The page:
• 2005-09-07
Transparency International, the world's only NGO dedicated exclusively to combating corruption, raised eyebrows across the Baltics this week when it proposed conducting sting operations on Lithuanian roads and highways to weed out corrupt traffic officers. The esteemed organization, disgusted by the money-grubbing road inspectors of Lithuania, earnestly wants something done.

The proposal is straightforward: put more operatives and cameras out on the streets and test 's both randomly and selectively 's police officers for honesty. As Rytis Juozapavicius, director of Transparency International Lithuania, explained, if a seasoned cop is caught red-handed accepting a bribe, he fails the test but at least society is spared of another corrupt police officer.

Juozapavicius commented that bribery has become so rampant in Lithuania that only a systematic campaign will bring it back to a normal level. Similar "honesty tests" were conducted in cities such as New York, and the results were ultimately beneficial to the entire law enforcement system, he said.

Naturally, many officials are appalled by the proposal. They cite violations of human rights and provocation, something akin to "testing" a recovering alcoholic by dangling a bottle of schnapps in front of his face. These so-called honesty tests show nothing but the frailty of the human condition, these people argue, particularly with underpaid Lithuanian policemen who have families to feed and children to clothe.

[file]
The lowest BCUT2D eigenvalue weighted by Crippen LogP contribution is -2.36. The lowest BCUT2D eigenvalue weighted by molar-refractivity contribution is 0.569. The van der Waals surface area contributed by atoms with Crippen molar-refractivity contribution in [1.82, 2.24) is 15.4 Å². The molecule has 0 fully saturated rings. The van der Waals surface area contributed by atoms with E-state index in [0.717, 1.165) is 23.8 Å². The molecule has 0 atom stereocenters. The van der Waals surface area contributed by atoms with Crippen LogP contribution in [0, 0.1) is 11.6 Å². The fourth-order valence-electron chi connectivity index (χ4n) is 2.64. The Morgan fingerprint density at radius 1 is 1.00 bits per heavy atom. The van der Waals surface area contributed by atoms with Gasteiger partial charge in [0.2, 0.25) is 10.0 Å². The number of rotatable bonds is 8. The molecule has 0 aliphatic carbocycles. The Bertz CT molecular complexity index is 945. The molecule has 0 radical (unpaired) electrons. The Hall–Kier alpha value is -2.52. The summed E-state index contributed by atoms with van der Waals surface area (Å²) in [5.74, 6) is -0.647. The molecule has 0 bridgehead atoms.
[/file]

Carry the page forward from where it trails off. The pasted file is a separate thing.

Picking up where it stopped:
We disagree. By the same logic athletes should not be tested for steroids, federal employees should not be examined for drug use, and schools should not check up on suspicious students. Any system is only as good as its controls, and testing is ultimately the final guarantor of integrity.

Crooked cops will never go away; they will always be among us. The issue is how many of them there will be, and that is essentially a function of how effective the control system is.

At the same time, let's not pick on just the men and women in uniform. There are countless bureaucrats and politicians stuffing their pockets 's and in much larger sums 's and ultimately it is they who do the most damage to a nation's welfare. A health inspector who accepts 1,000 euros to ignore rotten food, or a judge who takes 10,000 to quash evidence, is far more dangerous than a traffic cop who palms 50 litas from someone driving 10 kilometers per hour over the limit.

In the battle against corruption, it would be wise if we keep things in perspective. Fish rot from the head on down, so any coordinated effort to uproot corruption should be top-down, not the opposite. Crack down on the traffic police, for sure, but bust the fat cats in the meantime.